Khalaj language

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Native to Iran, Azerbaijan[1]
Region Northeast of Arak in Markazi Province of Iran
Native speakers
42,000 (2000)[2]
  • Khalaj
Language codes
ISO 639-3 klj
Glottolog turk1303[3]
This article contains IPA phonetic symbols. Without proper rendering support, you may see question marks, boxes, or other symbols instead of Unicode characters.

Khalaj, also known as Arghu, is a divergent Turkic language spoken in Iran and Azerbaijan.

Ethnologue and ISO list an Iranian language "Khalaj" with the same population,[4] but Glottolog lists it as spurious.[5] The International Encyclopedia of Linguistics, Volume 3 by Williamm J. Frawley lists it as an Iranian language as well, and mentions furthermore that, apart from being spoken in both Iran and Azerbaijan, that it is related to Kurdish and Talysh.[1]


Khalaj has traditionally been classified with Azerbaijani dialects, primarily because of its proximity to them. However, it is not a dialect of Azerbaijani, as previously supposed. Further, features such as preservation of three vowel lengths, preservation of word-initial Proto-Turkic *h, and lack of the sound change *dy has led to a non-Oghuz classification of Khalaj. An example of these archaisms is present in the word hadaq ("foot"), which has preserved the initial *h and medial *d. The equivalent form in nearby Oghuz dialects is ayaq. Therefore, it is an independent language that became distinct very early from other extant Turkic languages.[6][7] Because of the preservation of these archaic features, some scholars have speculated that the Khalaj are the descendants of the Arghu Turks.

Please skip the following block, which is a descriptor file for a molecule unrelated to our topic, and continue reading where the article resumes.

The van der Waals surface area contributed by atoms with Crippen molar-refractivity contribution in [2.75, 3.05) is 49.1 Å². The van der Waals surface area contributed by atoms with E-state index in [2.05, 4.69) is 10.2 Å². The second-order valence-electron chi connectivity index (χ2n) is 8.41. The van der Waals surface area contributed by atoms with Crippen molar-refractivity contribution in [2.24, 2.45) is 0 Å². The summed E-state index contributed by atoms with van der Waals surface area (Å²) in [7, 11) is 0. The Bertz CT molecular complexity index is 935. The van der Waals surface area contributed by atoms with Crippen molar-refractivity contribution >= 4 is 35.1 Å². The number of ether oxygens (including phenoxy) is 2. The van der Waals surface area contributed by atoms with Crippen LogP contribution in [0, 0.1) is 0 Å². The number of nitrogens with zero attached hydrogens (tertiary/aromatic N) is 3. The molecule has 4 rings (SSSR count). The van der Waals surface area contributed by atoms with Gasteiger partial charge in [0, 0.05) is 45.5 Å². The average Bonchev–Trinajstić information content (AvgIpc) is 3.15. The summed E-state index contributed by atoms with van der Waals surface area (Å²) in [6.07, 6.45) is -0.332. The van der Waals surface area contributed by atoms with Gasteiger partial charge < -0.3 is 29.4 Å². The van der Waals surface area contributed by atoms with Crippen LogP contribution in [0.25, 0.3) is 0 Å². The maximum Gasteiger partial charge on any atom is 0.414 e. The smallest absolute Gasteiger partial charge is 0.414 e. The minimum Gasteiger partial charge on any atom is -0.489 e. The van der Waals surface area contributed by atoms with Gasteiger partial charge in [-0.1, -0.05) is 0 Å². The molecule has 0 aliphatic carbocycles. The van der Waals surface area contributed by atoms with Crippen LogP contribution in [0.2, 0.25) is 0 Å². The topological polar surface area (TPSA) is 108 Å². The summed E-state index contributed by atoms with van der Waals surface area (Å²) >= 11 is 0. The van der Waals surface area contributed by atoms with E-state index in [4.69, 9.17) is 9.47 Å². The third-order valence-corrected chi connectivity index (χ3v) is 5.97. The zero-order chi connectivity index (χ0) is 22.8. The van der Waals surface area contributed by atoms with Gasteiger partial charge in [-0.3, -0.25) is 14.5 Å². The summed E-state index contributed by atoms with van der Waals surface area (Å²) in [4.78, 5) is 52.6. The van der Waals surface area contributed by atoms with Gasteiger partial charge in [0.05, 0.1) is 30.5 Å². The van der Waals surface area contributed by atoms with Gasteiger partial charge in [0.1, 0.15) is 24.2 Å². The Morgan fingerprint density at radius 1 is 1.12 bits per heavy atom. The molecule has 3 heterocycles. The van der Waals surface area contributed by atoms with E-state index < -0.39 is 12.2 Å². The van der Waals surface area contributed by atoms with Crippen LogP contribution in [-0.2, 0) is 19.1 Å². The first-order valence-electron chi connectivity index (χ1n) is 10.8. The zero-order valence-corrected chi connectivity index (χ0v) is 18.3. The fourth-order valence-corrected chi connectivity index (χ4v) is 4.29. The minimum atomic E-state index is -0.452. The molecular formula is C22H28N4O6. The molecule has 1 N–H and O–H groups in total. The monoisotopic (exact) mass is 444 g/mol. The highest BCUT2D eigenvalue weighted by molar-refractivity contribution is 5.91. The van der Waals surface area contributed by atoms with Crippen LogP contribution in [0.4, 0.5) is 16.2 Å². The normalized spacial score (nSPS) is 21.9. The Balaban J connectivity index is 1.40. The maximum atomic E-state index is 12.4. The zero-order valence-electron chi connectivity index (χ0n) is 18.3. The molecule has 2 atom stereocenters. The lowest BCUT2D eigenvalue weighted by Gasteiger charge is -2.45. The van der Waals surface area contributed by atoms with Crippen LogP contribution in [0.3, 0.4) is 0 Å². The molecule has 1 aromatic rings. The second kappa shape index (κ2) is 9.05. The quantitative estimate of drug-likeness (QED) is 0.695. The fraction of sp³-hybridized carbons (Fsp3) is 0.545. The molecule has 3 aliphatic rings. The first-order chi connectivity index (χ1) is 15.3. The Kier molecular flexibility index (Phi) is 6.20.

Geographical distribution

Khalaj is spoken mainly in Markazi Province in Iran. Doerfer cites the number of speakers as approximately 17,000 in 1968; the Ethnologue reports that the population of speakers grew to 42,107 by 2000.


The main dialects of Khalaj are Northern and Southern. Within these dialect groupings, individual villages and groupings of speakers have distinct speech patterns.



Consonant phonemes
Labial Alveolar Palatal Velar Uvular Glottal
Nasal m n ŋ
Plosive voiceless p t t͡ʃ k q
voiced b d d͡ʒ ɡ ɢ
Fricative voiceless f s ʃ x h
voiced v z ʒ ɣ
Approximant l j
Flap ɾ


Khalaj vowels

It is often claimed that vowels in Khalaj occur in three lengths: long (e.g. [qn] 'blood'), half-long (e.g. [bʃ] 'head'), and short (e.g. [hat] 'horse'). This view has been challenged by A. Manaster Ramer.[8] Additionally, some vowels are realized as falling diphthongs, as in [quo̯l] ('arm, sleeve').




Nouns in Khalaj may receive a plural marker or possessive marker. Cases in Khalaj include genitive, accusative, dative, locative, ablative, instrumental, and equative.

Forms of case suffixes change based on vowel harmony and the consonants they follow. Case endings also interact with possessive suffixes. A table of basic case endings is provided below:

Case Suffix
Nominative -
Dative -A, -KA
Accusative -I, -NI
Locative -čA
Ablative -dA
Instrumental -lAn, -lA, -nA
Equative -vāra


Verbs in Khalaj are inflected for voice, tense, aspect, and negation. Verbs consist of long strings of morphemes in the following array: